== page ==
I wish I could hate the Patriots   

Updated: October 17, 2007, 11:14 AM ET

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I want to hate the New England Patriots. I really, truly do. I want to fear and loathe them, fervently wish to see them humbled, desperately hope to see them lose. I want them to be a lot repulsive and a little seductive, a funhouse mirror reflecting what I hate in myself. I want them to be bad news, badass, a true sports villain. I want them to be Darth Vader, Jack Nicholson's Joker.

Tom Brady

AP Photo/LM Otero

You can be jealous of Tom Brady, but can you really hate him?

Too bad they're more like Arnold Schwarzenegger in "Batman and Robin."

Think back: What was the name of Ah-nold's character? Mr. Frosty? Evil Popsicle Guy? I honestly can't remember. Didn't make much of an impression. And that's part of the problem with the Patriots-as-NFL-blackguard -- beyond Tom Brady and, um, Tom Brady, the club lacks personalities, hateable or otherwise. Maybe that's a function of sheer economics: As Outsourced America's first sports dynasty, the salary cap-shrewd Pats dump players before you ever get a chance to know them, let alone find out how annoying they might be. Or perhaps it all starts at the top: From his terse news conferences to his hobo sweatshirts, Bill Belichick is probably the most successful passive-aggressive coach in football history, his ego and churlishness repressed and redirected into subtle jackassery. Let the Barry Switzers of the world preen and boast and run outlaw outfits; Belichick would rather keep things quiet and steal your coaching signals, and maybe your secretary. Is it too much to assume his team follows suit?

(To put things another way: Randy Moss went to Oakland and amazingly became more unlikeable; he went to New England and became predictably dull).

Moreover, it's tough to hate a team that plays the game so beautifully. From a purely aesthetic standpoint, previous Pats iterations were far more abhorrent: running the pro equivalent of a college spread offense, Brady dinking and dunking with five-yard hitch passes, the defense doing just enough to win through clever, incomprehensible scheming, forever lacking a destructive, eye-catching, force-of-nature type like Ray Lewis or Lawrence Taylor. Effective, efficient, yes, yes, but also ... yawn. And now? Now the Pats are exciting, explosive, a turf show to match the Kurt Warner Rams or the Colts of Peyton Manning's MVP season. Seriously, who hates points? As Cameron Diaz put it in "Any Given Sunday," "People want passes. They want touchdowns."

I'm one of those people.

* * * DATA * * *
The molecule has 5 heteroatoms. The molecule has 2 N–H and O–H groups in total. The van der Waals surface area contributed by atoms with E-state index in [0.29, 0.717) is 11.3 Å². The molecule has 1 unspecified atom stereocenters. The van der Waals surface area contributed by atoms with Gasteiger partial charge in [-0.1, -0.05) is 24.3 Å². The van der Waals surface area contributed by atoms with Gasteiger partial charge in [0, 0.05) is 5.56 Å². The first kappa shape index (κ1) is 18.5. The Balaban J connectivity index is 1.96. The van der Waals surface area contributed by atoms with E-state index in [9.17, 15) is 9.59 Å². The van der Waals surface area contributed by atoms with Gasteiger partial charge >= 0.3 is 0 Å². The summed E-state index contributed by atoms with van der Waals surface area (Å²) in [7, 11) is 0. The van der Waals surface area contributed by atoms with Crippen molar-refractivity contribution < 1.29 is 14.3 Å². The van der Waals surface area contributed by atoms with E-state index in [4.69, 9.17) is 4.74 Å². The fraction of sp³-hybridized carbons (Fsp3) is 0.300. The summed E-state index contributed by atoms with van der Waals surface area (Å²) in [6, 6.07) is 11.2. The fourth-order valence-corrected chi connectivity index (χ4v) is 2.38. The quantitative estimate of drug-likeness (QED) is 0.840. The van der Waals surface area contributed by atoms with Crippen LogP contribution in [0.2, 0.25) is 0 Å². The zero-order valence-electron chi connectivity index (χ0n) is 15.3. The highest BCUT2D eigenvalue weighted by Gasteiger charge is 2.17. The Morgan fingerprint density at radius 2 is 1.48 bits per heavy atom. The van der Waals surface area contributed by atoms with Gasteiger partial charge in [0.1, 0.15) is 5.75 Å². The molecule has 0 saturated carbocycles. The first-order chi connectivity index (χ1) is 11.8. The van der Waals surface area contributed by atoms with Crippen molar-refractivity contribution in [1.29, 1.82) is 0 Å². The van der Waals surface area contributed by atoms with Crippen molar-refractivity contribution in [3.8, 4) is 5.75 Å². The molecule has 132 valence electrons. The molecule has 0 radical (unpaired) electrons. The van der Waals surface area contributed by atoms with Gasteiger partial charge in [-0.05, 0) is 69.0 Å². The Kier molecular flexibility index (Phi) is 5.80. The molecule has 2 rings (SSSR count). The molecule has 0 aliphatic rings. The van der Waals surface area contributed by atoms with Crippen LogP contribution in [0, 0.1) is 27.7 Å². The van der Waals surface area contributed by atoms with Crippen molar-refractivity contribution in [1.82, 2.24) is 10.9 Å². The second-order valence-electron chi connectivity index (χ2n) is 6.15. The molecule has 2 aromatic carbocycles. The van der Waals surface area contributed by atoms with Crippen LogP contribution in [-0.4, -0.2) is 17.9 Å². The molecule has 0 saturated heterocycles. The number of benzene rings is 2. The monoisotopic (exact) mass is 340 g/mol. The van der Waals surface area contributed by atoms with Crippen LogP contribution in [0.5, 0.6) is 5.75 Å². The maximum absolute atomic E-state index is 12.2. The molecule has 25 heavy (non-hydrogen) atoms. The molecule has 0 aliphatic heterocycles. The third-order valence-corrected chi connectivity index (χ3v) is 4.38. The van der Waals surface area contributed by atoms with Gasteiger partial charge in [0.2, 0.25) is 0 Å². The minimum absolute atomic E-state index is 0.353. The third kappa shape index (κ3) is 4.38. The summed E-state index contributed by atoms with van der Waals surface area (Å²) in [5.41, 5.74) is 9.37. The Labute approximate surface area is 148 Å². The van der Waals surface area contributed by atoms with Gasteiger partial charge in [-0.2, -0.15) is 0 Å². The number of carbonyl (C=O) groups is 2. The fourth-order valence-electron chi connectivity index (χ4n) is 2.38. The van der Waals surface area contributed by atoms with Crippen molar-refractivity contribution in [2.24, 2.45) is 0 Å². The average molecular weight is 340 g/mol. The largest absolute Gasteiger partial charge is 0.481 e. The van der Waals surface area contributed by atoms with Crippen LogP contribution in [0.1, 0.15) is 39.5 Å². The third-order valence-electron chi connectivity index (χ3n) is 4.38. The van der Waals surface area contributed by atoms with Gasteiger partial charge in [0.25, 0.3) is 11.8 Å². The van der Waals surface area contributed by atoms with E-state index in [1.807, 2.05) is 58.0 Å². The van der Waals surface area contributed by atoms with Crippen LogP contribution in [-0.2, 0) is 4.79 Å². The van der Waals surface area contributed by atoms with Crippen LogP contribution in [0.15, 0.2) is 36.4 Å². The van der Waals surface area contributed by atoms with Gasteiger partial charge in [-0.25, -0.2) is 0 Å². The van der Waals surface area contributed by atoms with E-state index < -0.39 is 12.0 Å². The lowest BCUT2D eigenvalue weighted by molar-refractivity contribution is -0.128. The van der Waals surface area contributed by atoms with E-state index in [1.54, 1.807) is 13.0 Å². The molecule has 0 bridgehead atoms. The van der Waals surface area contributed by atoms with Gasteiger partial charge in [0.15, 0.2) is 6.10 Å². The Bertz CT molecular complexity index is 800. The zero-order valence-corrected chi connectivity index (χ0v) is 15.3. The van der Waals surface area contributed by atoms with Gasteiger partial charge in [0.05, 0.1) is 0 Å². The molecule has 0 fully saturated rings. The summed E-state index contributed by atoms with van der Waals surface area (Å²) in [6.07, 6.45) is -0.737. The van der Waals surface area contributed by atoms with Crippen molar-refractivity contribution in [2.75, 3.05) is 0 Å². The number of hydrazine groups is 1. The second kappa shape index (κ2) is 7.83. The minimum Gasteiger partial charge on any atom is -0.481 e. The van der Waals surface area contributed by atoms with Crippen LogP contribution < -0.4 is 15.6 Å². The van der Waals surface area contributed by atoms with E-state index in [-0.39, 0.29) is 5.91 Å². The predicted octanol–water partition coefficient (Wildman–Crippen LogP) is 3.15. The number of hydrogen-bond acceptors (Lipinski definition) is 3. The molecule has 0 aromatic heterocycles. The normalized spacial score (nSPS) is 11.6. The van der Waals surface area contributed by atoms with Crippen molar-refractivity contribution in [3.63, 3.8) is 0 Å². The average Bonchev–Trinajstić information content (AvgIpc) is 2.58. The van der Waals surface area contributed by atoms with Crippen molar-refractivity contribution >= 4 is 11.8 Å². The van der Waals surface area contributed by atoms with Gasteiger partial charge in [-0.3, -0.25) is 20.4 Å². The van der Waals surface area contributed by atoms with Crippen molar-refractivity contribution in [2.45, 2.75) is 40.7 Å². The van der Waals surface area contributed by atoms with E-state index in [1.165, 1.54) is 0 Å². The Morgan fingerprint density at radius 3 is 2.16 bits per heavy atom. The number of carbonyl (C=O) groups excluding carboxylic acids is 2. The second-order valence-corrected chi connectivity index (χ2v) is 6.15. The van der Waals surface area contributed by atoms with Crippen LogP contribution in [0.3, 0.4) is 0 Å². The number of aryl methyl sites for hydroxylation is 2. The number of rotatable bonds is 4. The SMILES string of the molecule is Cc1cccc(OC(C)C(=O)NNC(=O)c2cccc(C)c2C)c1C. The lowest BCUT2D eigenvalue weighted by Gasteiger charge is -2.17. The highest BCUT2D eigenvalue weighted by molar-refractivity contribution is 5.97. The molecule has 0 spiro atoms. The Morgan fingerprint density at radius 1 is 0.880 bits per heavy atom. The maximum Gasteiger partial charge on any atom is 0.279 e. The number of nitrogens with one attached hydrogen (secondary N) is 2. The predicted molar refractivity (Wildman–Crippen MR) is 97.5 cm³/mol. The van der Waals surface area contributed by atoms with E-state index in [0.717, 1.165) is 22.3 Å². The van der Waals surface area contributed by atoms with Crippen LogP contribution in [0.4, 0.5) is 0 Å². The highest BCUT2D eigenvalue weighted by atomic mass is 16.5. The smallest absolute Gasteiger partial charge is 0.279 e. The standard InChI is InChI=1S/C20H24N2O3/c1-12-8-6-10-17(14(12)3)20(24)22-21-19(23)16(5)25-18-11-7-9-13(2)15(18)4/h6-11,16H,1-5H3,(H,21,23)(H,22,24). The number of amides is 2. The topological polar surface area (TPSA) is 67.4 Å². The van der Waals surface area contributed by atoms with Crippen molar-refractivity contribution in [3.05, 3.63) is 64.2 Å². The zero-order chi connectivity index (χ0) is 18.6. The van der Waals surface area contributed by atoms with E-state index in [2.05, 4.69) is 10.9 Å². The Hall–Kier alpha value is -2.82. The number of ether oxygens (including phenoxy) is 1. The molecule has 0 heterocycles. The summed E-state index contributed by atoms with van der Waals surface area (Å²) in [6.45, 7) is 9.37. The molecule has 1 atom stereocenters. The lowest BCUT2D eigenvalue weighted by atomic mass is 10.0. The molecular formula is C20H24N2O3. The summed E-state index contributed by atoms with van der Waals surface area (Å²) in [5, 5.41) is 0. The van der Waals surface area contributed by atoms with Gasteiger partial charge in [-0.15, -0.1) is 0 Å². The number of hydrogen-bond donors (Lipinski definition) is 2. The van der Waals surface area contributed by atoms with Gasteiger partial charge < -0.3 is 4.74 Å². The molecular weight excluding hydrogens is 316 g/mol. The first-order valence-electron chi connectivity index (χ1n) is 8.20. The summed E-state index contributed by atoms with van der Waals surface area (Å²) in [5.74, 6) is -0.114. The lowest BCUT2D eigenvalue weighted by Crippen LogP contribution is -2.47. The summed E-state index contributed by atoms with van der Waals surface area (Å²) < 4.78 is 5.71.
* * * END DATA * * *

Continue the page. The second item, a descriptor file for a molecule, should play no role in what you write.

I'm also one of those people whose hate has to be earned. Whose bile has to be given away freely, without cajoling, much like love. You can't ask me for it, can't beg me for it. Only the Patriots do. They want to be hated. They somehow seem to crave it. And that leaves me cold. Their fans, I understand: to root for New England teams is to carry a massive New York City inferiority complex, to dream and pray in your parochial heart of hearts that one day, someday, you'll have everything those full-of-themselves Gothamites have. And what do New York fans have in abundance, reliably and consistently? The scorn and envy of the rest of the country. The Knicks have stunk for years; the Yankees keep flopping out of the playoffs; nevertheless, New York ineptitude remains delightfully fresh. Everyone else pays attention.

New England fans should be so lucky. This, I get. This, I dig. But not when it comes from a team. Not when the Patriots' ongoing theme -- us versus the world, no one believes in us, chip-on-our-shoulder, prove the doubters wrong -- is not only woefully cliched, but also oddly disarming. After all, the one thing every team I've ever really hated -- the 1990s Cowboys, Duke 1992, the Shaq-Kobe Lakers, the late-1990s Yankees -- had in common was swagger. Not giving a damn. Having nothing to prove, and especially not to you. That's the thing that infuriates, the thing that curdles quiet disdain into overt venom, the thing New England lacks -- no matter how many beatdowns they hand out, no matter how hard they try to be the sports world's newest heel.

Sorry, Pats: I want to hate you, but I'm just not that into you.

Patrick Hruby is a columnist for Page 2. Sound off to Patrick here.


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